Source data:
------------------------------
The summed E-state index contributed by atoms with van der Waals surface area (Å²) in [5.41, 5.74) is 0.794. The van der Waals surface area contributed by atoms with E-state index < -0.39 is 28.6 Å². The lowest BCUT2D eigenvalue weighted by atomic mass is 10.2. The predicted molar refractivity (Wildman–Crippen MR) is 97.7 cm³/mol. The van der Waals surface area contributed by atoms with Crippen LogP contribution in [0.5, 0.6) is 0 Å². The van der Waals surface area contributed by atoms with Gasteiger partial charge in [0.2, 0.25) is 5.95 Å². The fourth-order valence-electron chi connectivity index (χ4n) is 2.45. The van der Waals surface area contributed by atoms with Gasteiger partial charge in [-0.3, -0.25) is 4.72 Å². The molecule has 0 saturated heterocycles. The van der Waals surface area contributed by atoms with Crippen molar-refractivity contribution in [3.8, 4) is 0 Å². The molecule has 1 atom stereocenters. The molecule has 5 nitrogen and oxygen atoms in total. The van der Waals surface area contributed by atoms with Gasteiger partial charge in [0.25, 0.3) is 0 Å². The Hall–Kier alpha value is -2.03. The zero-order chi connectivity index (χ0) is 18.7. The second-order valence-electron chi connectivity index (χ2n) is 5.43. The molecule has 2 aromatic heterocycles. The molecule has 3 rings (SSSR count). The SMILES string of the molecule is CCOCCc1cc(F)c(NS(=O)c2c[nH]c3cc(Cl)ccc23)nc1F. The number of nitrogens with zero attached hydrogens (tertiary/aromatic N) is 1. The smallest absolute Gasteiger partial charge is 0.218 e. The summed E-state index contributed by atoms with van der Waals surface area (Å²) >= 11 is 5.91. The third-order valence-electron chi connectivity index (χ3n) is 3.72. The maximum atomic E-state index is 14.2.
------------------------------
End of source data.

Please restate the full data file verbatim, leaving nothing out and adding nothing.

The summed E-state index contributed by atoms with van der Waals surface area (Å²) in [5.41, 5.74) is 0.794. The van der Waals surface area contributed by atoms with E-state index < -0.39 is 28.6 Å². The lowest BCUT2D eigenvalue weighted by atomic mass is 10.2. The predicted molar refractivity (Wildman–Crippen MR) is 97.7 cm³/mol. The van der Waals surface area contributed by atoms with Crippen LogP contribution in [0.5, 0.6) is 0 Å². The van der Waals surface area contributed by atoms with Gasteiger partial charge in [0.2, 0.25) is 5.95 Å². The fourth-order valence-electron chi connectivity index (χ4n) is 2.45. The van der Waals surface area contributed by atoms with Gasteiger partial charge in [-0.3, -0.25) is 4.72 Å². The molecule has 0 saturated heterocycles. The van der Waals surface area contributed by atoms with Crippen molar-refractivity contribution in [3.8, 4) is 0 Å². The molecule has 1 atom stereocenters. The molecule has 5 nitrogen and oxygen atoms in total. The van der Waals surface area contributed by atoms with Gasteiger partial charge in [0.25, 0.3) is 0 Å². The Hall–Kier alpha value is -2.03. The zero-order chi connectivity index (χ0) is 18.7. The second-order valence-electron chi connectivity index (χ2n) is 5.43. The molecule has 2 aromatic heterocycles. The molecule has 3 rings (SSSR count). The SMILES string of the molecule is CCOCCc1cc(F)c(NS(=O)c2c[nH]c3cc(Cl)ccc23)nc1F. The number of nitrogens with zero attached hydrogens (tertiary/aromatic N) is 1. The smallest absolute Gasteiger partial charge is 0.218 e. The summed E-state index contributed by atoms with van der Waals surface area (Å²) >= 11 is 5.91. The third-order valence-electron chi connectivity index (χ3n) is 3.72. The maximum atomic E-state index is 14.2.